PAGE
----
- Adhesive wear are caused by relative motion, "direct contact" and plastic deformation which create wear debris and material transfer from one surface to another.
- Cohesive adhesive forces, holds two surfaces together even though they are separated by a measurable distance, with or without any actual transfer of material.
The above description and distinction between "Adhesive wear" and its Counterpart "cohesive adhesive forces" are quite common. Usually cohesive surface forces and adhesive energy potentials between surfaces are examined as a special field in physics departments. The adhesive wear and material transfer due to direct contact and plastic deformation are examined in engineering science and in industrial research.
Two aligned surfaces may always cause material transfer and due to overlaps and symbiotic relations between relative motional “wear” and “chemical” cohesive attraction, the wear-categorization have been a source for discussion. Consequently, the definitions and nomenclature must evolve with the latest science and empiric observations.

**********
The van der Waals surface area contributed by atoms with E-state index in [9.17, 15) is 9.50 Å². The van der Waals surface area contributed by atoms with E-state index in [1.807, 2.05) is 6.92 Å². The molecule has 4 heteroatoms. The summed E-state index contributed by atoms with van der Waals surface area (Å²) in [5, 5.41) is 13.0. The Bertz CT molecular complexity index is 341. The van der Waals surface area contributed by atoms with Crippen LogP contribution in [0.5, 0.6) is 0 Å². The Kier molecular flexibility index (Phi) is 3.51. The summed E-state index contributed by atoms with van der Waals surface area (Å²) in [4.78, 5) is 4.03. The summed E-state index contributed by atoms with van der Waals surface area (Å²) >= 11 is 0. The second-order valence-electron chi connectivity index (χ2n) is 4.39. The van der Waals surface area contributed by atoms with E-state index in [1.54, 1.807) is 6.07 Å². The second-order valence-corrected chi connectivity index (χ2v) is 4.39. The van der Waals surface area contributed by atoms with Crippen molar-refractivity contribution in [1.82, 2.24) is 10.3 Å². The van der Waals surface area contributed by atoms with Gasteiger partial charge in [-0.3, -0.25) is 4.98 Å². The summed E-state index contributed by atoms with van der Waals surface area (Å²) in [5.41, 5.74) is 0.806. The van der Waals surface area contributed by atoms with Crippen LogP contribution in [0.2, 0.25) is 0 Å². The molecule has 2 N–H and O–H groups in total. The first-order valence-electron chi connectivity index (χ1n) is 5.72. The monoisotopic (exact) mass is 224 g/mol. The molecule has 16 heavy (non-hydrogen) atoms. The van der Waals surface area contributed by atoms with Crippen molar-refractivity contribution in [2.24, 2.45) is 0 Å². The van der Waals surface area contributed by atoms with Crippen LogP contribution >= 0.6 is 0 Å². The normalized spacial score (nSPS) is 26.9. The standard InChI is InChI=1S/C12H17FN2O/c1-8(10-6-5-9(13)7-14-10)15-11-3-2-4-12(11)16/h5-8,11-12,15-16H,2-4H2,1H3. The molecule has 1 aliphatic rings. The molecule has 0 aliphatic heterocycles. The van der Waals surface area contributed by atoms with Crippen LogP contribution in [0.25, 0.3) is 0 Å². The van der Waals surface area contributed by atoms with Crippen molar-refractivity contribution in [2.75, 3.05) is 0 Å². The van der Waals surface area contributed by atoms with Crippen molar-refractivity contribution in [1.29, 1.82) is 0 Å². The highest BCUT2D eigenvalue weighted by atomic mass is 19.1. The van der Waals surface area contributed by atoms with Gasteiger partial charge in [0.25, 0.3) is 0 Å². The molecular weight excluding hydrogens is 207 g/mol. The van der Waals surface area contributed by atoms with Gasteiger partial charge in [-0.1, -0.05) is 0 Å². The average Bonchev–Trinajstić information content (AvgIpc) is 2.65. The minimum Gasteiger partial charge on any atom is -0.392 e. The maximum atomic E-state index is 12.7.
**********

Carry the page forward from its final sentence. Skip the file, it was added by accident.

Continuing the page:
Generally, adhesive wear occurs when two bodies slide over or are pressed into each other, which promote material transfer. This can be described as plastic deformation of very small fragments within the surface layers. The asperities or microscopic high points or surface roughness found on each surface, define the severity on how fragments of oxides are pulled off and adds to the other surface, partly due to strong adhesive forces between atoms but also due to accumulation of energy in the plastic zone between the asperities during relative motion.
The outcome can be a growing roughening and creation of protrusions (i.e., lumps) above the original surface, in industrial manufacturing referred to as galling, which eventually breaches the oxidized surface layer and connects to the underlying bulk material which enhance the possibility for a stronger adhesion and plastic flow around the lump.
The geometry and the nominal sliding velocity of the lump defines how the flowing material will be transported and accelerated around the lump which is critical to define contact pressure and developed temperature during sliding. The mathematical function for acceleration of flowing material is thereby defined by the lumps surface contour.
It's clear, given these prerequisites, that contact pressure and developed temperature is highly dependent on the lumps geometry.
Flow of material exhibits an increase in energy density, because initial phase transformation and displacement of material demand acceleration of material and high pressure.